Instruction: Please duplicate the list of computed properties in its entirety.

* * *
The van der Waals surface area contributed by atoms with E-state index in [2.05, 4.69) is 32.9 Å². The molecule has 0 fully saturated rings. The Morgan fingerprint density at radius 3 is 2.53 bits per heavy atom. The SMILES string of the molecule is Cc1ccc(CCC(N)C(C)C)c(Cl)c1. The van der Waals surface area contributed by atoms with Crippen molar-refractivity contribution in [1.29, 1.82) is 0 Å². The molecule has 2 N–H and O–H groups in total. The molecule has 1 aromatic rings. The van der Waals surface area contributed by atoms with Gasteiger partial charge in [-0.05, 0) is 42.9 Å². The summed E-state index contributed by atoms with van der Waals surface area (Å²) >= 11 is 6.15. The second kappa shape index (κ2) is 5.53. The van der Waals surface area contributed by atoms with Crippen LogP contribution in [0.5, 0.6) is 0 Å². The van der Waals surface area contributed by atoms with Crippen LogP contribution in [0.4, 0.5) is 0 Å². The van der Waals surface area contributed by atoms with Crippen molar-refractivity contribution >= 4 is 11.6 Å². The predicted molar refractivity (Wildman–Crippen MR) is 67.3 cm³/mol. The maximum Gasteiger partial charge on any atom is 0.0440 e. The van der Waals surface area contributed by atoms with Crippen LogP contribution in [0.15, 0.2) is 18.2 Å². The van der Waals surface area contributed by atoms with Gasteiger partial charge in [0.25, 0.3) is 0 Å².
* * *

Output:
The van der Waals surface area contributed by atoms with E-state index in [2.05, 4.69) is 32.9 Å². The molecule has 0 fully saturated rings. The Morgan fingerprint density at radius 3 is 2.53 bits per heavy atom. The SMILES string of the molecule is Cc1ccc(CCC(N)C(C)C)c(Cl)c1. The van der Waals surface area contributed by atoms with Crippen molar-refractivity contribution in [1.29, 1.82) is 0 Å². The molecule has 2 N–H and O–H groups in total. The molecule has 1 aromatic rings. The van der Waals surface area contributed by atoms with Gasteiger partial charge in [-0.05, 0) is 42.9 Å². The summed E-state index contributed by atoms with van der Waals surface area (Å²) >= 11 is 6.15. The second kappa shape index (κ2) is 5.53. The van der Waals surface area contributed by atoms with Crippen LogP contribution in [0.5, 0.6) is 0 Å². The van der Waals surface area contributed by atoms with Crippen LogP contribution in [0.4, 0.5) is 0 Å². The van der Waals surface area contributed by atoms with Crippen molar-refractivity contribution >= 4 is 11.6 Å². The predicted molar refractivity (Wildman–Crippen MR) is 67.3 cm³/mol. The maximum Gasteiger partial charge on any atom is 0.0440 e. The van der Waals surface area contributed by atoms with Crippen LogP contribution in [0.15, 0.2) is 18.2 Å². The van der Waals surface area contributed by atoms with Gasteiger partial charge in [0.25, 0.3) is 0 Å².